Dispatch with 0 = Not Permitted


Mutt

World of Tweed
2nd Jun 2008, 18:39
A Standard 744 is permitted to dispatch without a winglet but there is a penalty on MTOW. I think its in the region of 1000kg.

As for winglet weight - well the airfoils themselves might only be 70kgs but the structural weight added to strengthen the outer main spar to cope with the winglets bending moment is likely to be considerably more.

As I understand it the JAL/ANA 744Ds were constructed with the standard structure so that after serving half their life in the high-cycle but low hours shuttle operation they could be converted to a Longhaul config to use the remaining hours with the relatively low cycles associated with long haul travel.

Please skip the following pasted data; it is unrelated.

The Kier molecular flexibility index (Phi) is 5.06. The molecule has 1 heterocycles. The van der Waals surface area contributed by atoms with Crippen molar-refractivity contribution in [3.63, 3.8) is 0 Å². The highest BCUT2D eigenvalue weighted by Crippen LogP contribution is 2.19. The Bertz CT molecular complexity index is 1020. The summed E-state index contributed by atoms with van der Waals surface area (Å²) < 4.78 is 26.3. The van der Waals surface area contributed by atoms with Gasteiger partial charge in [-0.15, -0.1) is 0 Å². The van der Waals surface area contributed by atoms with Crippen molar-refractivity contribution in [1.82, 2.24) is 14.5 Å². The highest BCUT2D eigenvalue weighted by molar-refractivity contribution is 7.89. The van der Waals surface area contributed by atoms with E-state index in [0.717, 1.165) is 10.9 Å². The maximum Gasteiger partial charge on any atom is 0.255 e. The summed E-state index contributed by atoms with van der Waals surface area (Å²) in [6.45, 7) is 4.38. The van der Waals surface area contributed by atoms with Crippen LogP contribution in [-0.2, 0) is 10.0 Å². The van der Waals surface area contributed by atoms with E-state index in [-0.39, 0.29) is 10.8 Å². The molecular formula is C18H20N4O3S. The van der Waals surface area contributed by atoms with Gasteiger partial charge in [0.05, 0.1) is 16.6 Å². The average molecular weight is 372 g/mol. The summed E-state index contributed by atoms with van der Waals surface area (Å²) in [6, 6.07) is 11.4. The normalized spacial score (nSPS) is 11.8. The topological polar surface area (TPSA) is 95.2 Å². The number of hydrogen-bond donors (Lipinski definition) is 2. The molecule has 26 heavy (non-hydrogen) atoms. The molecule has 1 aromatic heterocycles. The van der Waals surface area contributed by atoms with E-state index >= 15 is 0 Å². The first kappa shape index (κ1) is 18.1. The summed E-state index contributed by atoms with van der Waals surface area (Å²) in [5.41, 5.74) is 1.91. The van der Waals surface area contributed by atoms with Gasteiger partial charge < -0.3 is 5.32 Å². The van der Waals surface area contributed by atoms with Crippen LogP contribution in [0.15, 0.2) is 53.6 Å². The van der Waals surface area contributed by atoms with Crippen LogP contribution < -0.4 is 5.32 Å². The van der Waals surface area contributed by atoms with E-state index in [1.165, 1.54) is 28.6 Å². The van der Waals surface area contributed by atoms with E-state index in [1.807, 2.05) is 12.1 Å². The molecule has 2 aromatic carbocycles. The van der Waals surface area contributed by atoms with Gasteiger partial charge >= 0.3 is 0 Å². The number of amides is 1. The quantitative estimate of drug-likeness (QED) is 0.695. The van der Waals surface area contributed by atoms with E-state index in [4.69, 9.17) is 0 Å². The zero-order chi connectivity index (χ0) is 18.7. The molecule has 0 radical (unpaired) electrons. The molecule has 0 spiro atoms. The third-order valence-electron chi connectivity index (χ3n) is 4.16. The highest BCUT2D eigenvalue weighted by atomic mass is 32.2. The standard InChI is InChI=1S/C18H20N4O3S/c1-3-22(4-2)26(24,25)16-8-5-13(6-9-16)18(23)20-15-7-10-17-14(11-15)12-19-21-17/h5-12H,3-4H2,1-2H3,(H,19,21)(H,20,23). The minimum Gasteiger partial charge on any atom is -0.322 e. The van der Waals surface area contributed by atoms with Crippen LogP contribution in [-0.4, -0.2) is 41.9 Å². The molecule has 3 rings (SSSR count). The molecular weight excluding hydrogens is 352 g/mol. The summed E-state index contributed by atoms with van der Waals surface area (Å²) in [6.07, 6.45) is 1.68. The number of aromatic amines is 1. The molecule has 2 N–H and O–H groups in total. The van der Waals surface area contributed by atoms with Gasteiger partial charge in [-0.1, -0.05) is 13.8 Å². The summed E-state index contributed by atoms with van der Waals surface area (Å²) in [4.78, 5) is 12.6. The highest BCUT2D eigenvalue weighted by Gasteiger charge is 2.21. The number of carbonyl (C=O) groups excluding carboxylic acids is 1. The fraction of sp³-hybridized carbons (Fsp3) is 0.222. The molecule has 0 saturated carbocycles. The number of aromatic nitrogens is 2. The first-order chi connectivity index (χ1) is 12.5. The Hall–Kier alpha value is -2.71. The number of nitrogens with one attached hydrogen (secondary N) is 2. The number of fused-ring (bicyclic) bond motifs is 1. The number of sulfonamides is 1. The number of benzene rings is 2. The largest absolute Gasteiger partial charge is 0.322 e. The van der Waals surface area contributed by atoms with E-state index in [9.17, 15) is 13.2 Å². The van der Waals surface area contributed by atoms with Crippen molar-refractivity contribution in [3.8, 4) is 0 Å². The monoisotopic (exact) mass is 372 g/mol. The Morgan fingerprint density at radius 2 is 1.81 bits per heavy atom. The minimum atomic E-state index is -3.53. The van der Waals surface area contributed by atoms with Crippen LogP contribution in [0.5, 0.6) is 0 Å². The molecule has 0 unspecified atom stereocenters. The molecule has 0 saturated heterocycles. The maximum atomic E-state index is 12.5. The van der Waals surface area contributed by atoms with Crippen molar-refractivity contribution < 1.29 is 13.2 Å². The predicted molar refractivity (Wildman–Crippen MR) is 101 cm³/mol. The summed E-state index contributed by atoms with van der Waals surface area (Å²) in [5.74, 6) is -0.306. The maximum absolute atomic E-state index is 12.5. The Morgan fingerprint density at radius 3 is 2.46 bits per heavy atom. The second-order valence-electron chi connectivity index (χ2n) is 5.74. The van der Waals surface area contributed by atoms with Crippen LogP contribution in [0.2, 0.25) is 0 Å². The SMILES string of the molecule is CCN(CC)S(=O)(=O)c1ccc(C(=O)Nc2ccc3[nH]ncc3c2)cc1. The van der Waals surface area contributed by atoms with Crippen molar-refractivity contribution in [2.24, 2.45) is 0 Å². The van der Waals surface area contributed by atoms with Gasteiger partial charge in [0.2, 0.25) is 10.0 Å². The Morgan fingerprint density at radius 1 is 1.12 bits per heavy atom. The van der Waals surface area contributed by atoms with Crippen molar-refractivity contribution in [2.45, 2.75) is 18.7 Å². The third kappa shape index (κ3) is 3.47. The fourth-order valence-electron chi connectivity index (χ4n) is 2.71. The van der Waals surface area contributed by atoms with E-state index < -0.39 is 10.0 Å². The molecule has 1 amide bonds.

Another point of interest is that to preserve the cycles on the landing gear most of the shuttle flying around Japan is done with the gear down.

flite idol
3rd Jun 2008, 03:50
Surely cycles on the gear refers to take-off/landing cycles not extend/retract cycles?

OutOfRunWay
3rd Jun 2008, 10:42
Flying with the gear down??? All the time????

Are you sure? My thinking would be that for the extra fuel costs of flying with the gear down, they could pack the entire hold with winglets.:8

I remember reading somewhere that the gear has been strenghtened for all those extra cycles flying short haul.

regards, OORW

World of Tweed
3rd Jun 2008, 17:18
I can't remember the exact sector length but there was a cut off as to when they would retract the gear and when they wouldn't bother.